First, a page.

Term debates often spawn delays in payment, completion issues and retention difficulties. Legal claims for breach of contract are the natural consequence.
Did you know that the United States has had two measurements for “foot” since 1959—the International Foot and the U.S. Survey Foot? In 1959, the relationship of the foot to the meter was made more exact than it had been when imperial measures were tied to meters in 1893. When that happened, the older “Surveyor’s Foot” was left in place, a few microns longer than the redefined “International Foot.”
While measures that small may not seem to matter, disagreements over the proper foot have led to real and expensive problems. The National Institute of Standards and Technology notes that failures to specify the appropriate foot have led to professional liability claims, land sale and project delays, boundary disputes, and increased overhead due to having to manage the miniscule measurements.
Glazing terminology can often prove just as complex and the measures equally small. And, similar to situations with differing foot measurements, expensive problems arise when two parties are not operating from a shared understanding of what terms mean, especially in specifications and contracting.
Normal considerations of high-performance glazing systems relate to good U-value, solar heat gain coefficient and visible transmittance. But what about performance grading or design pressure for operable units? How about reflective conditions and coatings? Interior usage and daylighting?
Regularly used terms like high performance often have embedded design and performance considerations that make detailed specification essential to a successful project and risk avoidance.
The failure to define code leads to debates about which code controls and what was required of a trade.
Equally, requirements for specific installation methods, materials and hardware selection can be embedded within a generic agreement to meet code. Look no further than egress and ADA claims to see examples.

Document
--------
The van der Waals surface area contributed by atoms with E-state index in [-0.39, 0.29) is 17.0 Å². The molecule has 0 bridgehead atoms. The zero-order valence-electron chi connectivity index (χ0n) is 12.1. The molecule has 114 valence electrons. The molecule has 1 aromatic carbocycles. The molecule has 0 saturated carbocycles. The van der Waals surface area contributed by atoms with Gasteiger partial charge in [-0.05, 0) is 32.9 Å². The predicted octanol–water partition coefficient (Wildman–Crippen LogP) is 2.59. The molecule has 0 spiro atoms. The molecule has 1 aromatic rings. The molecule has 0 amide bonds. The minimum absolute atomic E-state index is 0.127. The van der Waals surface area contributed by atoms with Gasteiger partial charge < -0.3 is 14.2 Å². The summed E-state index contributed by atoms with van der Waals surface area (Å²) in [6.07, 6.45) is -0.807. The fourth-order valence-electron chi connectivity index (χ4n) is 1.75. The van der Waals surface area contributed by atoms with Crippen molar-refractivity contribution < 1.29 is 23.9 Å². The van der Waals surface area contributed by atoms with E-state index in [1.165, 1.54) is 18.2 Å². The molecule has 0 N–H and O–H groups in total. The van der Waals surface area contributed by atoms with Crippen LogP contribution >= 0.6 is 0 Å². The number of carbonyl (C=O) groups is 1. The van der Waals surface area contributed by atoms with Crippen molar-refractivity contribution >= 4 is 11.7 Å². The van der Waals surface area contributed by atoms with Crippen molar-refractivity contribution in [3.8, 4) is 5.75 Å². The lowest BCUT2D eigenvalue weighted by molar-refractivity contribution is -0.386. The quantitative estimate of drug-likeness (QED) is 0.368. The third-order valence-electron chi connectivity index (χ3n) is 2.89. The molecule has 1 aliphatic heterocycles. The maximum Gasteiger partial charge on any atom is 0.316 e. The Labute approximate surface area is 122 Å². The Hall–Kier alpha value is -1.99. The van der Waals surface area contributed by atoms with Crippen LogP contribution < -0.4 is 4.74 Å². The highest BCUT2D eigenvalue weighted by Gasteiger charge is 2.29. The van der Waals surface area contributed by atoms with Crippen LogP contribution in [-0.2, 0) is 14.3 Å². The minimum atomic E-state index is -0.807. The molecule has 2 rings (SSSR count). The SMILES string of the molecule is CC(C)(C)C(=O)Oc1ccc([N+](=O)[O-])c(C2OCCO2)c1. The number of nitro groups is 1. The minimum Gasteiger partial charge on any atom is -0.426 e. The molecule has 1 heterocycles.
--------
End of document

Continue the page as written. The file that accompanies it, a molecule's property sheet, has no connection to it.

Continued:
This term can also lead to delay and withholdings. This is especially true when an owner’s concept of complete does not meet the trade’s assumptions of substantial completion.
In looking to manage these risks, it is first important to know your audience and not assume that you both are working from a common vocabulary. Owners, architects and general contractors each bring different levels of understanding about glass and glazing to projects. While there is no need to prepare a dictionary for clients, it can prove helpful to have standardized bid and contract addenda that address materials, scopes of responsibility and post-completion considerations. Each is an effort to clearly establish what glaziers bring to a site and what they do not. Offering these early in a project’s life or bid cycle can help identify potential misunderstandings and opportunities for negotiation.
It can be that differences are not discovered until work is underway. Where differences in terminology lead to in-project issues, it is crucial to identify these issues and use the change order process or get a written modification. When identified but left unaddressed or undocumented, term debates often spawn delays in payment, completion issues and retention difficulties. Legal claims for breach of contract are the natural consequence. Using the change order process or securing a modification of the work agreement gives the parties an opportunity to come together and reset understandings about terminology. It also offers an opportunity to address costs arising from initial misunderstandings without involving the courts.
Terminology differences can also spawn risk after completion. This often comes up in situations where warranty or remediation agreements are unclear. For example, what is included in a warranty that offers “labor” can mean different things to different parties. Another example is the failure to specifically define the starting point for “years” of coverage in remedial-work agreements and warranties. In both examples the failure to be specific prevents easy evaluations of what obligations exist at a project. This, in turn, leads to legal debates and potentially expensive, unanticipated work years after completion—work that could have been avoided by more carefully selecting words and defining what they mean.
Specific language matters throughout a project’s life, but the starting point for managing this risk requires looking for and addressing vocabulary/terminology issues early in a project. If project issues do come up, document and address them as soon as possible.
As for the “foot,” after 60 years, the United States is finally addressing the issue. The U.S. Survey Foot will no longer be recognized as of Jan. 1, 2023. Mark your calendars now.